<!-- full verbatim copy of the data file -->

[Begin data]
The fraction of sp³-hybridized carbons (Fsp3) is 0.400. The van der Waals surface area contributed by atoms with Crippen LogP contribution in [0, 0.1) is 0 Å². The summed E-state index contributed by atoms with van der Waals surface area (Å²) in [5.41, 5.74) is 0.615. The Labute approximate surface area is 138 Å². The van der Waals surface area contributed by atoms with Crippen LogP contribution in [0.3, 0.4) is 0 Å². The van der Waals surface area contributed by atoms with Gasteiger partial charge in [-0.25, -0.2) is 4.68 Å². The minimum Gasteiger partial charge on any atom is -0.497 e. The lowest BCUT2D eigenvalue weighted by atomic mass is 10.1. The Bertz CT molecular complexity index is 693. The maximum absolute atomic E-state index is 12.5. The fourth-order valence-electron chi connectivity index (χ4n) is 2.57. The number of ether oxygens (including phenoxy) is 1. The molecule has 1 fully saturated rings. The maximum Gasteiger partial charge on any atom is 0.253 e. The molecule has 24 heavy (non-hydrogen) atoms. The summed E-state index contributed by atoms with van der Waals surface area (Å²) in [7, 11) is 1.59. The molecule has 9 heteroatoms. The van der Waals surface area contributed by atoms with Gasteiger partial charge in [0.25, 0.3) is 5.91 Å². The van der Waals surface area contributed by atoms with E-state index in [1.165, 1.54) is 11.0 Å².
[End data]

The fraction of sp³-hybridized carbons (Fsp3) is 0.400. The van der Waals surface area contributed by atoms with Crippen LogP contribution in [0, 0.1) is 0 Å². The summed E-state index contributed by atoms with van der Waals surface area (Å²) in [5.41, 5.74) is 0.615. The Labute approximate surface area is 138 Å². The van der Waals surface area contributed by atoms with Crippen LogP contribution in [0.3, 0.4) is 0 Å². The van der Waals surface area contributed by atoms with Gasteiger partial charge in [-0.25, -0.2) is 4.68 Å². The minimum Gasteiger partial charge on any atom is -0.497 e. The lowest BCUT2D eigenvalue weighted by atomic mass is 10.1. The Bertz CT molecular complexity index is 693. The maximum absolute atomic E-state index is 12.5. The fourth-order valence-electron chi connectivity index (χ4n) is 2.57. The number of ether oxygens (including phenoxy) is 1. The molecule has 1 fully saturated rings. The maximum Gasteiger partial charge on any atom is 0.253 e. The molecule has 24 heavy (non-hydrogen) atoms. The summed E-state index contributed by atoms with van der Waals surface area (Å²) in [7, 11) is 1.59. The molecule has 9 heteroatoms. The van der Waals surface area contributed by atoms with Gasteiger partial charge in [0.25, 0.3) is 5.91 Å². The van der Waals surface area contributed by atoms with E-state index in [1.165, 1.54) is 11.0 Å².